Roald Amundsen and his crew aboard the Gjøa, upon arrival at Nome in 1906. In the back, from left, Godfred Hansen, Anton Lund, unknown, unknown; in front, Amundsen, Peder Ristvedt, Adolf Henrik Lindstrøm, Helmer Hanssen. Lindstrøm and Helmer Hanssen would later accompany Amundsen to the Antarctic. 
Amundsen lectured at the Royal Geographical Society in London, on his attainment of the Northwest Passage the year before. Admiral Sir Richard Vesey Hamilton said afterwards, "I do not think an Arctic expedition ever did so much with such small means.... I have had the experience of three Arctic winters and five Arctic summers, and I can say that nothing I have heard of surpasses the work of Captain Amundsen." 
Ernest Shackleton was also present at the lecture, having come to ask the support of the RGS for his planned expedition in the Nimrod to the Antarctic. 
At this time, and with a view towards achieving the North Pole, Amundsen asked Fridtjof Nansen if he could have the Fram, the ship that Nansen had commissioned for his exploration of the Arctic. Amundsen's plan was to repeat Nansen's 1893-1896 drift but to enter the Arctic ice pack further to the east, using wind and currents to reach a higher latitude than Nansen had, and thereby coming within range of a dash to the Pole with skis and dogs. Nansen, however, having long held a dream of being first at the South Pole, told Amundsen of his own plans for the Fram.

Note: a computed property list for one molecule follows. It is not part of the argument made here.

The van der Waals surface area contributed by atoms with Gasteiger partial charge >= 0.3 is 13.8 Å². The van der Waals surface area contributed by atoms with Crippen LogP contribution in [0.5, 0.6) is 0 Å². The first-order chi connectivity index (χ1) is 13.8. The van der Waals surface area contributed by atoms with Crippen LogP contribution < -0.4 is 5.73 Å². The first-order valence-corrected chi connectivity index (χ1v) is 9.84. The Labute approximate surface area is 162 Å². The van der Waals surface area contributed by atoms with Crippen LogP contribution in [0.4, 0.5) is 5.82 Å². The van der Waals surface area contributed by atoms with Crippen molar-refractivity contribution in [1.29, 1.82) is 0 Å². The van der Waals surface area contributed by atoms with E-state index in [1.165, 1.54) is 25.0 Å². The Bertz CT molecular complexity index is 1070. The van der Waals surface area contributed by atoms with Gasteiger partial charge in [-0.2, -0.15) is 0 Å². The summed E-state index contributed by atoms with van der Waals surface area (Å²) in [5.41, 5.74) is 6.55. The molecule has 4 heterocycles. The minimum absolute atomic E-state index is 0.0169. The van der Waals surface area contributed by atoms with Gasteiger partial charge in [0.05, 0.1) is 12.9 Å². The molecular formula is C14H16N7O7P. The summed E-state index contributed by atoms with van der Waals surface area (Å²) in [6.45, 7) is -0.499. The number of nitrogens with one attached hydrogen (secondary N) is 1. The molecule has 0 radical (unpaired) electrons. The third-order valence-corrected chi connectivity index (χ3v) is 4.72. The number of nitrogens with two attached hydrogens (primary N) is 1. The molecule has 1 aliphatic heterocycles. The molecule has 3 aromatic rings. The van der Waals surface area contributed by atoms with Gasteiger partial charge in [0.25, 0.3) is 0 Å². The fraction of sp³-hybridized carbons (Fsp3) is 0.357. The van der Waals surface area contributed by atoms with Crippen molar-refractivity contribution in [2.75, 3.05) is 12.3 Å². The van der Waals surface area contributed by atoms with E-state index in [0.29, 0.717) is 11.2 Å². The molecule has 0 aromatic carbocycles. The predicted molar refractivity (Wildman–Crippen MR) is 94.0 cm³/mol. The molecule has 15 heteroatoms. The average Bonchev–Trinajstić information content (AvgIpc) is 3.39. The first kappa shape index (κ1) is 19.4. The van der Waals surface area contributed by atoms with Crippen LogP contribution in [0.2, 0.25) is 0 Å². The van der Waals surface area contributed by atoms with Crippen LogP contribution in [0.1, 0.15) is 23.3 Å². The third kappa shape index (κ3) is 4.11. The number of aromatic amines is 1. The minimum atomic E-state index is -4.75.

The Fram was in fact State property, but such was Nansen's stature in Norway as not only an explorer but by now as a statesman and public figure that there was little question in Amundsen's mind who had the disposal of her.
 Britannica.com. The two unidentified men are probably Ole Foss and an American called Beauvais, picked up late in the expedition as extra hands; see Amundsen's The North West Passage, v.2, ch.11.
 Geographical Journal, vol.XXIX, no.5, p.485, quoted by Roland Huntford in Scott and Amundsen (New York : Putnam, 1980, c1979), p.199.
 "Ernest H. Shackleton".
 In Roald Amundsen (Stroud, Gloucestershire : Sutton, c2006, c1995), Tor Bomann-Larsen says that in March of 1906, the men on the Gjøa, in the accumulation of newspapers they received in Alaska after the Northwest Passage, first read of Nansen's tentative plans for the South Pole.